Okay, I know when you first read the title of this post it may seem a bit confusing. ‘Obedient’ and ‘Not Disobedient’ basically sound like the same thing, right? I maintain that, no, they are entirely different.
The difference that I’ve seen in these two descriptors can mean the difference between aggression problems and no aggression issues at all. A destructive dog and a dog who is safe to leave home alone. A dog that runs into traffic and a dog that stays by your side.
What Is An Obedient Dog?
Let me get a bit deeper into my meaning.
Throughout my career I’ve met hundreds of dogs who are, overall, good dogs. They don’t typically chew things, they don’t typically get in fights or act aggressively. People meet these kinds of dogs and generally comment on how nice, friendly, and well mannered they are.
Out of these dogs, though, I’ve met many that, with little change in their life, have developed aggression issues, destruction issues, and overall manners issues.
You see, there are many dogs that just aren’t prone to doing that much wrong. They are calm dogs, perhaps house trained easily, and are generally more laid back. As a result, their owners didn’t take much time or put in too much effort into formally and properly training these dogs.
What that means is that a lot of these dogs don’t really have much of a foundation in learning, discipline, cause and effect, etc. Many dogs can go their whole lives and, because they don’t create too many problems, can essentially hover beneath the radar when it comes to their need for training.
The Hidden Danger In A ‘Not Disobedient’ Dog
I refer to these dogs that don’t have much training, but don’t do too many things wrong, as ‘not disobedient’ dogs. If you asked this dog to sit and stay for 5 minutes he probably wouldn’t. If you asked this dog to come when there were heavy distractions she most likely wouldn’t return. If you wanted this dog to heel off leash it likely isn’t going to happen.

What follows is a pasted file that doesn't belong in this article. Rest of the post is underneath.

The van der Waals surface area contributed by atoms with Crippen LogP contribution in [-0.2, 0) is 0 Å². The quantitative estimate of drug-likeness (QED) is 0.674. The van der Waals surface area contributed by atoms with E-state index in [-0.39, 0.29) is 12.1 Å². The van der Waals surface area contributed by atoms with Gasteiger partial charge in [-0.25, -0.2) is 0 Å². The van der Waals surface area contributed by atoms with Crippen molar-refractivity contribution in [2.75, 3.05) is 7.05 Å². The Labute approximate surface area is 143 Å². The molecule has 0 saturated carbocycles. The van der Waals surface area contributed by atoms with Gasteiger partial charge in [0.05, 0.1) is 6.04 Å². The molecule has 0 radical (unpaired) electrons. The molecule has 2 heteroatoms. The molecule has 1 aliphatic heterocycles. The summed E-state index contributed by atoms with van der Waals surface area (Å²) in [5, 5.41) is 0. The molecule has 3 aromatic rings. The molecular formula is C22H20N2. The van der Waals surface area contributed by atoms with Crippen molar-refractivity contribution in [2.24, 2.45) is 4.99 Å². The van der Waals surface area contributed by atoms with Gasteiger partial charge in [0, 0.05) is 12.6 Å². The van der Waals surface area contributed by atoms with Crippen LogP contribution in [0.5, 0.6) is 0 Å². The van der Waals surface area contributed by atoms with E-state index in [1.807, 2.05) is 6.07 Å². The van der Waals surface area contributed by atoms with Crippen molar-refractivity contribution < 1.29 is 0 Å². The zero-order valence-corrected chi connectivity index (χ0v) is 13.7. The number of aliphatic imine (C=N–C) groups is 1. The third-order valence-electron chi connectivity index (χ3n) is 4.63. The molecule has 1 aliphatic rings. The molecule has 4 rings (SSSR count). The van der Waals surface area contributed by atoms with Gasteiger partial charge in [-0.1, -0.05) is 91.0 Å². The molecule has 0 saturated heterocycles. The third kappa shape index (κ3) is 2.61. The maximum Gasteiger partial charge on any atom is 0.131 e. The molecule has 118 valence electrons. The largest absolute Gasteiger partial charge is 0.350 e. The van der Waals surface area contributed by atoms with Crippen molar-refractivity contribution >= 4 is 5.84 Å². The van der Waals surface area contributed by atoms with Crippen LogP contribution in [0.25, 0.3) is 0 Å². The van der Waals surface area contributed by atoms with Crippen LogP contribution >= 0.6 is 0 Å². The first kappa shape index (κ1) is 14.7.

Based on those standards you can’t really call them ‘obedient dogs’ but because they are overall good dogs you can call them generally ‘not disobedient’ dogs.
Like I say, many of these dogs can go a lifetime and not cause heartburn for their owners.
Where I’ve met MANY of these dogs, though, is when there is a change in the dog’s life. I’ve met many of these dogs when a new dog is introduced to the home. The primary dog has generally got on well with dogs during his life but suddenly doesn’t like the change of a new dog and turns to aggression.
I’ve met many of these dogs when a life event occurs like a divorce, child being born, or the family moving to a new home. In the face of change the dog turns to destruction, house training problems, or other anxiety related behaviors.
You see, these dogs didn’t have much of a foundation in structure to begin with. When there is a change, big or small, the dog has nothing to fall back on. The dog and owner likely have a good relationship but it also likely isn’t rooted in solid leader/follower protocols.
In the absence of this even small changes can send a dog into a tail spin. That’s why we always recommend solid obedience training to all dog owners, whether their dog is a holy terror or simply a ‘not disobedient’ dog.